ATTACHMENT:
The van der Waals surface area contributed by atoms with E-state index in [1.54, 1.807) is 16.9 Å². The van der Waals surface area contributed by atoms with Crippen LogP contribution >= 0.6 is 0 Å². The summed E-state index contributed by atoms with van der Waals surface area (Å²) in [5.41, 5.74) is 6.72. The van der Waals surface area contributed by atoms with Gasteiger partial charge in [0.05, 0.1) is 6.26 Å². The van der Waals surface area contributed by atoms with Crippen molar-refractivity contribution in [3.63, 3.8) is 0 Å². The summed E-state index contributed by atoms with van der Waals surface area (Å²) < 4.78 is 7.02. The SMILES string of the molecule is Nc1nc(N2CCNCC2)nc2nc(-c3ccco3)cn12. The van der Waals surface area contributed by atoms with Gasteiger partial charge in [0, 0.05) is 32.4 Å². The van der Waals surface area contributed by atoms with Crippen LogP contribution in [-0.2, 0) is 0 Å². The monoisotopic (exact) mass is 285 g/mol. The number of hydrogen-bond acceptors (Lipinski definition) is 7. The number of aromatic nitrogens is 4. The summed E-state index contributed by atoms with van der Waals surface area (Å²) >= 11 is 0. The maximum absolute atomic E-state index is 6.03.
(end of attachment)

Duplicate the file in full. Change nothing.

The van der Waals surface area contributed by atoms with E-state index in [1.54, 1.807) is 16.9 Å². The van der Waals surface area contributed by atoms with Crippen LogP contribution >= 0.6 is 0 Å². The summed E-state index contributed by atoms with van der Waals surface area (Å²) in [5.41, 5.74) is 6.72. The van der Waals surface area contributed by atoms with Gasteiger partial charge in [0.05, 0.1) is 6.26 Å². The van der Waals surface area contributed by atoms with Crippen molar-refractivity contribution in [3.63, 3.8) is 0 Å². The summed E-state index contributed by atoms with van der Waals surface area (Å²) < 4.78 is 7.02. The SMILES string of the molecule is Nc1nc(N2CCNCC2)nc2nc(-c3ccco3)cn12. The van der Waals surface area contributed by atoms with Gasteiger partial charge in [0, 0.05) is 32.4 Å². The van der Waals surface area contributed by atoms with Crippen LogP contribution in [-0.2, 0) is 0 Å². The monoisotopic (exact) mass is 285 g/mol. The number of hydrogen-bond acceptors (Lipinski definition) is 7. The number of aromatic nitrogens is 4. The summed E-state index contributed by atoms with van der Waals surface area (Å²) >= 11 is 0. The maximum absolute atomic E-state index is 6.03.